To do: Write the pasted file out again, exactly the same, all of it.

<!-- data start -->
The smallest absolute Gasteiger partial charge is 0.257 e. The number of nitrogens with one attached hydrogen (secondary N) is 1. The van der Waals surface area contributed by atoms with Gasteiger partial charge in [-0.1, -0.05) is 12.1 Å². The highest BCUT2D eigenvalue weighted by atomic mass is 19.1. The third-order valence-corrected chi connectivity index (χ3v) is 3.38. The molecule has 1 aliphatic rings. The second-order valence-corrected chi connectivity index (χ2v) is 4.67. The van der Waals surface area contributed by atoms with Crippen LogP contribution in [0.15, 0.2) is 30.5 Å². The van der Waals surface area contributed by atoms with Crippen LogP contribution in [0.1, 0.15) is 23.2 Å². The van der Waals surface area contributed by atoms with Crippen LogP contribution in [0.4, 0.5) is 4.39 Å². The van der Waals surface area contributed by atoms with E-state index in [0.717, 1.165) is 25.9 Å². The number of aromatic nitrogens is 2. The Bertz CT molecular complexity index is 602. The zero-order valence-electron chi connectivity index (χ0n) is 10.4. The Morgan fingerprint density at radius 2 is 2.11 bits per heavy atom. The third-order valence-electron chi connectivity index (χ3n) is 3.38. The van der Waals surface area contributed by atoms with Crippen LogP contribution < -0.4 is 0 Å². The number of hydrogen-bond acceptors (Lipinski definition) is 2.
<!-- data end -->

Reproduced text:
The smallest absolute Gasteiger partial charge is 0.257 e. The number of nitrogens with one attached hydrogen (secondary N) is 1. The van der Waals surface area contributed by atoms with Gasteiger partial charge in [-0.1, -0.05) is 12.1 Å². The highest BCUT2D eigenvalue weighted by atomic mass is 19.1. The third-order valence-corrected chi connectivity index (χ3v) is 3.38. The molecule has 1 aliphatic rings. The second-order valence-corrected chi connectivity index (χ2v) is 4.67. The van der Waals surface area contributed by atoms with Crippen LogP contribution in [0.15, 0.2) is 30.5 Å². The van der Waals surface area contributed by atoms with Crippen LogP contribution in [0.1, 0.15) is 23.2 Å². The van der Waals surface area contributed by atoms with Crippen LogP contribution in [0.4, 0.5) is 4.39 Å². The van der Waals surface area contributed by atoms with E-state index in [0.717, 1.165) is 25.9 Å². The number of aromatic nitrogens is 2. The Bertz CT molecular complexity index is 602. The zero-order valence-electron chi connectivity index (χ0n) is 10.4. The Morgan fingerprint density at radius 2 is 2.11 bits per heavy atom. The third-order valence-electron chi connectivity index (χ3n) is 3.38. The van der Waals surface area contributed by atoms with Crippen LogP contribution < -0.4 is 0 Å². The number of hydrogen-bond acceptors (Lipinski definition) is 2.